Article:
In 1983, Granta’s inaugural ‘Best of Young British Novelists’ issue presented twenty writers under forty whose work, the judges believed, would go on to define British literature.
Those authors did indeed influence British fiction for decades to come: Martin Amis, Julian Barnes, William Boyd, Kazuo Ishiguro, Ian McEwan and Salman Rushdie.
‘The issue was the first of its kind. Trust me, it said. I know what I am talking about. These young writers are the future of literature. Watch. History will prove me right.’
Bill Buford, Granta editor (1979-95)
Ian Jack (Granta editor, 1995-2007) later summarised the approach: ‘The idea then, quite radical in its day, was to say, “Look, Britain has all these jolly good writers, and for the getting of your pleasure and wisdom you should be buying more of their books.”’
In 1993, Granta decided to come together again to assess the British fiction landscape. Once more, the judges read hundreds of books from eligible authors.
This time, the judges included A.S. Byatt, John Mitchinson and Salman Rushdie.
AS Byatt remembers the final meeting. ‘The night before I was watching the snooker on television very late . . . someone tapped at the front door.’ It was an undercover policeman assessing whether it was safe for Rushdie to attend the discussion in person. After the publication of The Satanic Verses in 1988, Rushdie had to rely on armed guards for protection. Unfortunately, as exhibited by the attack in 2022, Rushdie’s life remains under threat today.
Appearing in the new cohort were Iain Banks, Alan Hollinghurst, A.L. Kennedy, Hanif Kureishi, Ben Okri and Jeanette Winterson.
‘The magic of fiction writers just starting out is in how they use all the same words and express something that would not otherwise get expressed, saying it in a new way that we have never read before. It’s like discovering mountain water when you are thirsty.’
Best of Young American Novelists
In 1996, Granta took the idea to America, identifying the Best Young American Novelists then working in the US. That selection featured Jeffrey Eugenides, Jonathan Franzen, Sherman Alexie and Lorrie Moore, among many more. Ten years later the judges picked out Anthony Doerr, Yiyun Li, Jonathan Safran Foer and Nicole Krauss. In 2017 the list included Ben Lerner, Karan Mahajan, Ottessa Moshfegh and Esmé Weijun Wang.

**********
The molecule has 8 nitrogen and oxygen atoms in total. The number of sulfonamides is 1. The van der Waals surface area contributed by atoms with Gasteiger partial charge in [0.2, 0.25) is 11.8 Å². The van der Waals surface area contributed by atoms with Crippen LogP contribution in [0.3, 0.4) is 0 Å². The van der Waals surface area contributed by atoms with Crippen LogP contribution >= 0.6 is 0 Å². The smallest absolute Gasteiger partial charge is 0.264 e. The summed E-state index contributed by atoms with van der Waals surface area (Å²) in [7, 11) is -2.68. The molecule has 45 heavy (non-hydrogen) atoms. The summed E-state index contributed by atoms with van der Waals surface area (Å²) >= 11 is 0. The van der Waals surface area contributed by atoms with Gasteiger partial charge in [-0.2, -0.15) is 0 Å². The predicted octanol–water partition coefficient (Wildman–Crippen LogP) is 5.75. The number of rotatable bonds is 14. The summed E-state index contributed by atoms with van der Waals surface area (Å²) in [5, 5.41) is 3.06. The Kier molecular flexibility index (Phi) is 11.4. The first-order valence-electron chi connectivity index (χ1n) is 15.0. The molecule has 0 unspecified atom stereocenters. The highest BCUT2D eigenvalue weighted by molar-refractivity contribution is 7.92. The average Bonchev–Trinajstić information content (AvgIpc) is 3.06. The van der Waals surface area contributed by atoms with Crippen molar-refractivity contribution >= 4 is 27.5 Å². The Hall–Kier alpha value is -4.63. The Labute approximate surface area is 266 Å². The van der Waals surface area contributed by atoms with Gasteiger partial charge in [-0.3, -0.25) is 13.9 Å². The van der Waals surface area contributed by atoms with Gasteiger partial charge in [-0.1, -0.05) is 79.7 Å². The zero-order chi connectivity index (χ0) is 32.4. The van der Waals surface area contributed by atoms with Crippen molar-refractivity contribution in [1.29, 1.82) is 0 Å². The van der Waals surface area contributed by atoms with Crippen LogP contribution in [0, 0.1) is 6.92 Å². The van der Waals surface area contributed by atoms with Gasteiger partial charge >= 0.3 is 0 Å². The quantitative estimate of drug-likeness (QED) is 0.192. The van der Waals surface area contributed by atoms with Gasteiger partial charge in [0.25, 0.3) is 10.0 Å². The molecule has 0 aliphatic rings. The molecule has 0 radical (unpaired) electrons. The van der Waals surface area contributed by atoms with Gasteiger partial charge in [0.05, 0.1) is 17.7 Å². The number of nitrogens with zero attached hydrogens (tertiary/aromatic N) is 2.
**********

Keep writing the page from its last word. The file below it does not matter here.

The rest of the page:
In 2003, the magazine selected another group of judges to find the next generation of British fiction writers – which included the then-editor Ian Jack, Alex Clark and Hilary Mantel.
At the time, the judges noted the growing importance of publicity – literary festivals, bookshop readings, TV shows, marketing campaigns – that focused as much on a writer’s persona as their books. Hilary Mantel expressed her suspicion of ‘eagerly awaited’ books. ‘Awaited by whom and on what grounds? I am hoping we discover some person who has been toiling in silence and obscurity, unawaited by anyone except his mum.’
Mantel and her fellow judges picked out the work of Monica Ali, Rachel Cusk, Andrew O’Hagan, David Mitchell, Zadie Smith and Sarah Waters.
‘I like to think we were a rather beady-eyed panel, all of us practitioners in the crafts of writing, editing and publishing, and wise to the ways of marketing buzz and overpromoted young novelists.’
In 2013, while compiling a new generation of voices, the editor John Freeman reflected on the growing influence of the internet: ‘Could my job have been done by a computer? I suspect someone at Google or Amazon would say yes – why don’t all creative writing students upload their files to a server and let a program look at their language and score its uniqueness?’
His fellow judges laid out what they cared about – Romesh Gunesekera asked for ‘an engagement with language’, ‘a feeling for the form’, ‘writing that absorbs the reader’ and ‘something distinctive’, to which Ellah Allfrey added ‘control and energy’ as well as ‘the sense that this is a writer whose overall “project” has a future’.
Again, some excellent novelists were identified at the very beginnings of their careers: Naomi Alderman, Helen Oyeyemi, Ross Raisin, Kamila Shamsie, Sunjeev Sahota and Evie Wyld.
In April 2023, Granta will unveil a new issue assembled by judges Tash Aw, Rachel Cusk, Brian Dillon, Helen Oyeyemi and the magazine’s editor Sigrid Rausing.
What will this new generation of twenty writers tell us about British fiction now?
Subscribe now to be the first to discover the future. Granta 163: Best of Young British Novelists 5 publishes 27 April 2023.